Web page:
Broadcasting or publication of false or misleading information related to Zimbabwe’s Draft Constitution and the associated Referendum to be held 16 March can incur a steep penalty, according to Veritas’ Constitution Watch 13/2013:
Broadcasting or Publication of False or Misleading Information
If it comes to the attention of the Zimbabwe Electoral Commission (ZEC) that any broadcaster (including the public broadcaster ZBC) or print publisher (newspaper or magazine) that any YES or NO campaigner is publishing information on the Referendum question (YES/NO to the draft constitution) that ZEC thinks is either:
- materially false or incorrect; or
- likely to prevent a substantial number of voters from making an informed choice in the Referendum
ZEC may by written notice order the broadcaster or published concerned to cease publishing the information or alter the information to make it accurate and fair, or to retract or correct the information in a way directed by ZEC in its notice. Failure to comply immediately is an offence attracting a fine of up to $300 or one year’s imprisonment. (New Referendums Regulations, SI 26/2013, section 12)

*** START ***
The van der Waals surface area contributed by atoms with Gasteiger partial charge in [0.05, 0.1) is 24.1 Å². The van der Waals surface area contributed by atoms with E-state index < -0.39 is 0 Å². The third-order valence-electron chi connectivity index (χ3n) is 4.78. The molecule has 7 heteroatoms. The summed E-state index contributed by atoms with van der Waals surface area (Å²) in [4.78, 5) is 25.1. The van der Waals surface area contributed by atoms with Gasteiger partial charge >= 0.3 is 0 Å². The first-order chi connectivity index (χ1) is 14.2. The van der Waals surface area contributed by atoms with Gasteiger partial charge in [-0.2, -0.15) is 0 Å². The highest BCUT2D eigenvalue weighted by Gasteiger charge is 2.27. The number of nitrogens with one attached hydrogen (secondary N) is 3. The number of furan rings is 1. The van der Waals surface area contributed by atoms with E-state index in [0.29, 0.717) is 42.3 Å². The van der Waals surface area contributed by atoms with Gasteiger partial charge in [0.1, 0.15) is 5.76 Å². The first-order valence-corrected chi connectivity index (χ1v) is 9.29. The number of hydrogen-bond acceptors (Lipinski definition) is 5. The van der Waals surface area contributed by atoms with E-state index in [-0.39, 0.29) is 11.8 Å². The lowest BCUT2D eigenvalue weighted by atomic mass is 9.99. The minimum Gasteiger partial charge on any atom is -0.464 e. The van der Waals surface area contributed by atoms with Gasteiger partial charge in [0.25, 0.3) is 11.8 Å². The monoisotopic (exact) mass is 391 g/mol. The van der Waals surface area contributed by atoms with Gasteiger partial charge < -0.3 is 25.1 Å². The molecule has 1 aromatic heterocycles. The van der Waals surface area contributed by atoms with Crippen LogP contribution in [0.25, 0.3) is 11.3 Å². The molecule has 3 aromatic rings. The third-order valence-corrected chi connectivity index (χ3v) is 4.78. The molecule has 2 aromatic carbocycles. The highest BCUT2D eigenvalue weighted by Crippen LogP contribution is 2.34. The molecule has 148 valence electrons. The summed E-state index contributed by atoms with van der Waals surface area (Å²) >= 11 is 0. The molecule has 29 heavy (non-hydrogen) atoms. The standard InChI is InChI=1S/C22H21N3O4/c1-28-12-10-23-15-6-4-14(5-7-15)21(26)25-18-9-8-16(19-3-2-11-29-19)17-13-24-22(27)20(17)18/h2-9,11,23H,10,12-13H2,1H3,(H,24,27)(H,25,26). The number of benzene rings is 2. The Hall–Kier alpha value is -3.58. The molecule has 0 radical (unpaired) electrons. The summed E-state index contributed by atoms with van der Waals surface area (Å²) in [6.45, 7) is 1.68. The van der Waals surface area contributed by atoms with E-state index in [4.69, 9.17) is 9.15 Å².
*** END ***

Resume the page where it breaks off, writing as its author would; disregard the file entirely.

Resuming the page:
Given the power the media can play in influencing opinion and action, certainly legislation that penalises the publication of “Constitution Falsehoods” makes a lot of sense. However, in a context like Zimbabwe’s, the potential for this legislation to be misused, or applied selectively – and prejudicially – is high. With public meetings by the Media Centre, the NCA, and even the MDC to discuss the Constitution being banned by police, there is a risk that legislation like this will move broadcasters and publishers into the role of censors, deliberately withholding information which they fear might incur a penalty from ZEC.